Out of Necessity Great Inventions are Born
My name is Stan G. Sack, I am an inventor. The words of my favorite American philosopher and poet, Ralph Waldo Emerson, capture the essence of who I am. He once said, “The ancestor of every action is a thought.” As an inventor I spend the majority of my time deep in thought. The cogs in my brain are constantly turning and thinking up new ideas. Only after I come up with a good idea can my hands leap into action. I drive my wife, Sarah, to the edge of insanity with my constant tinkering in the garage. In my life I have had many good ideas. However, I am known only for one small creation.
One wintery afternoon I was deep in thought, contemplating the many mysteries of the universe. My wife came grumbling through the door, irritated because once again on her trip home from the market she had dropped groceries along the path. Being the problem solver, I suggested that she might want to consider making a couple of trips into the village market so that her arms would not become overloaded. I knew that she did not like that suggestion when she huffed, turned on her heels, and grumbled about insensitive males all the way to the kitchen.
I am a thinker; that is what I do. Her reaction to what I thought was a logical solution started me thinking again. Surely there was something I could make to help her carry the groceries from the market to the house without leaving a trail of produce behind her.
I started by emptying her knitting basket of its needles and yarn. My dear wife was none to happy with me when the kitten began playing with a ball of yarn; undoing most of the blanket she was knitting for the baby down the street. I thought it was a good idea at the time. Then I emptied the metal pail we had in the garage. She did not like the idea of her fresh produce touching the dirty, rusty pail. I convinced her to give it a try. This time her bananas and grapes made it home, however, they were a soggy, bruised mess when she arrived home. Next I emptied the wooden crate our Christmas pears arrived in. The pears had been delicious, but now the crate was being used to collect the odds and ends of inventions that had gone horribly wrong. Sarah thought I had solved her grocery woes, until she tried to use the crate. When full, the crate is heavy and cumbersome. Back to the drawing board it was for me.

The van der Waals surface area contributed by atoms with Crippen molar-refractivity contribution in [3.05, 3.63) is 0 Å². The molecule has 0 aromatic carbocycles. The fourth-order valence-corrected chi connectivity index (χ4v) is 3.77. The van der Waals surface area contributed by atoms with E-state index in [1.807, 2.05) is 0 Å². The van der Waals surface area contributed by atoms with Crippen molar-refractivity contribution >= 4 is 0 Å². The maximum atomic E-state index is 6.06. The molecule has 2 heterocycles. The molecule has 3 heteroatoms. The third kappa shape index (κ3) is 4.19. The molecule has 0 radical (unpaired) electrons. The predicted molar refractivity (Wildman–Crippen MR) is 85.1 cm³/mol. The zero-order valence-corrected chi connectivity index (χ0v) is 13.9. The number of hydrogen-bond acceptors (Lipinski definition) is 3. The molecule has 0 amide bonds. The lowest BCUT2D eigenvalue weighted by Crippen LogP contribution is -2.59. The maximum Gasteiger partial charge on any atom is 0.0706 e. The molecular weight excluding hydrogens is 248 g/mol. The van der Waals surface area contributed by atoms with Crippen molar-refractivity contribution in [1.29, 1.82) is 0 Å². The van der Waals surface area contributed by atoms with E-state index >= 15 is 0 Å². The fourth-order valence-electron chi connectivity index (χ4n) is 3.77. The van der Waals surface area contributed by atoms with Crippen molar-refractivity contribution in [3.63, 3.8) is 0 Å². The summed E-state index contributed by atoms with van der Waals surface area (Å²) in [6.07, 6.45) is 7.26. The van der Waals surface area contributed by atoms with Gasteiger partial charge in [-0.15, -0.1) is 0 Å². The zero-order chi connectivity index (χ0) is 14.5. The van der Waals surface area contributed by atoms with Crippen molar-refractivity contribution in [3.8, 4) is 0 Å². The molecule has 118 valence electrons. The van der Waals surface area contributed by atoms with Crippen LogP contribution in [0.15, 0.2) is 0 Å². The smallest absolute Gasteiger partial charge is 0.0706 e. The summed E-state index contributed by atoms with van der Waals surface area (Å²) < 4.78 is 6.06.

I spent many a restless night trying to come up with a solution for my dear wife’s dilemma. Months later I shot up in bed, I had a dream. In this dream I had seen millions of brown paper sacks used in markets all over the world. I would be famous! I would be rich! The next morning I marched into the village mercantile. My step was light; I was excited to get started. After speaking to Henry, the mercantile owner, he agreed to sell me a roll of the brown paper he used to wrap parcels for his customers. He also agreed to order several more rolls for me. I could barely control my excitement during the walk home. Getting started as soon as possible was the only thing on my mind.
Once home I sequestered myself in our garage. Like a dog with a bone, I was a man on a mission. My sweet Sarah brought my meals to me, staying long enough to clear the previous meal’s dishes and kiss me on my check. She had never seen me in such an absorbed state, she knew in her heart that I was creating something big. She knew this would be the invention to make up for all my past failures.
After what felt like an eternity, but was really only 72 hours, I emerged from the garage. I held up my invention for Sarah to inspect. She was delighted! We named it grocery sack. That very afternoon my wife went into the village to do her shopping. Under her arm she carried my beloved invention. I was on pins and needles while she was gone, nervous that this would be another failure. The smile on Sarah’s elated face as she came through the door told me that I had not been a failure; instead I had been a success. Now you know the story behind my greatest invention; the grocery sack, a simple device born out of a great thought.